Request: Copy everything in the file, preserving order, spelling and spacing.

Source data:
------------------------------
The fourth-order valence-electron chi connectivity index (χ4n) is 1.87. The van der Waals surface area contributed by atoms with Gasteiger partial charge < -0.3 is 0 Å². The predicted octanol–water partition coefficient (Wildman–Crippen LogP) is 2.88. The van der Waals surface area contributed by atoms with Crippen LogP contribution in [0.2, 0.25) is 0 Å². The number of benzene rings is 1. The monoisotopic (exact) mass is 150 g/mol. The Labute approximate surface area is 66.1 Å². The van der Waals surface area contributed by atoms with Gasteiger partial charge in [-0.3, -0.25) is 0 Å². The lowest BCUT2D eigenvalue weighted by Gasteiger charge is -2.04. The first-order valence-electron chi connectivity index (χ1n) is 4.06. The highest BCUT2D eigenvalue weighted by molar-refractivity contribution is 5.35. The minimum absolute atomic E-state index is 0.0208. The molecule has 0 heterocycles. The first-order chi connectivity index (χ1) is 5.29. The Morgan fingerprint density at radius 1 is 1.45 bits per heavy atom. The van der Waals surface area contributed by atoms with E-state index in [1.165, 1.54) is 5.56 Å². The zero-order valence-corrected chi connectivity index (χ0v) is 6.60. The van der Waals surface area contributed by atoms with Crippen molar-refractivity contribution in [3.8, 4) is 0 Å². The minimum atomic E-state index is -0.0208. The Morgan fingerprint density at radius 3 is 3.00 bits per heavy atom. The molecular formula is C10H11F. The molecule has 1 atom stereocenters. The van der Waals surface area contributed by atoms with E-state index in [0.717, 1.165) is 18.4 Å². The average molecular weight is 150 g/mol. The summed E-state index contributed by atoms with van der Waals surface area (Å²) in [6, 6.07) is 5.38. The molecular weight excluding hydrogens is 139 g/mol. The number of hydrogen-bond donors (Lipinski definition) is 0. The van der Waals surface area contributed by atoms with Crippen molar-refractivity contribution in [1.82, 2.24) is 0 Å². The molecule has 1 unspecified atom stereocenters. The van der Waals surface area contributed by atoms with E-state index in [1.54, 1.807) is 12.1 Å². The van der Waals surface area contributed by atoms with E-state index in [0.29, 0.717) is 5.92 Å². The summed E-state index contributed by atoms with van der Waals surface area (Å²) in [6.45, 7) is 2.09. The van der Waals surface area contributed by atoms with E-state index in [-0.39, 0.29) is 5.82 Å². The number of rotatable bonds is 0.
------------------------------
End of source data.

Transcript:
The fourth-order valence-electron chi connectivity index (χ4n) is 1.87. The van der Waals surface area contributed by atoms with Gasteiger partial charge < -0.3 is 0 Å². The predicted octanol–water partition coefficient (Wildman–Crippen LogP) is 2.88. The van der Waals surface area contributed by atoms with Crippen LogP contribution in [0.2, 0.25) is 0 Å². The number of benzene rings is 1. The monoisotopic (exact) mass is 150 g/mol. The Labute approximate surface area is 66.1 Å². The van der Waals surface area contributed by atoms with Gasteiger partial charge in [-0.3, -0.25) is 0 Å². The lowest BCUT2D eigenvalue weighted by Gasteiger charge is -2.04. The first-order valence-electron chi connectivity index (χ1n) is 4.06. The highest BCUT2D eigenvalue weighted by molar-refractivity contribution is 5.35. The minimum absolute atomic E-state index is 0.0208. The molecule has 0 heterocycles. The first-order chi connectivity index (χ1) is 5.29. The Morgan fingerprint density at radius 1 is 1.45 bits per heavy atom. The van der Waals surface area contributed by atoms with E-state index in [1.165, 1.54) is 5.56 Å². The zero-order valence-corrected chi connectivity index (χ0v) is 6.60. The van der Waals surface area contributed by atoms with Crippen molar-refractivity contribution in [3.8, 4) is 0 Å². The minimum atomic E-state index is -0.0208. The Morgan fingerprint density at radius 3 is 3.00 bits per heavy atom. The molecular formula is C10H11F. The molecule has 1 atom stereocenters. The van der Waals surface area contributed by atoms with E-state index in [0.717, 1.165) is 18.4 Å². The average molecular weight is 150 g/mol. The summed E-state index contributed by atoms with van der Waals surface area (Å²) in [6, 6.07) is 5.38. The molecular weight excluding hydrogens is 139 g/mol. The number of hydrogen-bond donors (Lipinski definition) is 0. The van der Waals surface area contributed by atoms with Crippen molar-refractivity contribution in [1.82, 2.24) is 0 Å². The molecule has 1 unspecified atom stereocenters. The van der Waals surface area contributed by atoms with E-state index in [1.54, 1.807) is 12.1 Å². The van der Waals surface area contributed by atoms with E-state index in [0.29, 0.717) is 5.92 Å². The summed E-state index contributed by atoms with van der Waals surface area (Å²) in [6.45, 7) is 2.09. The van der Waals surface area contributed by atoms with E-state index in [-0.39, 0.29) is 5.82 Å². The number of rotatable bonds is 0.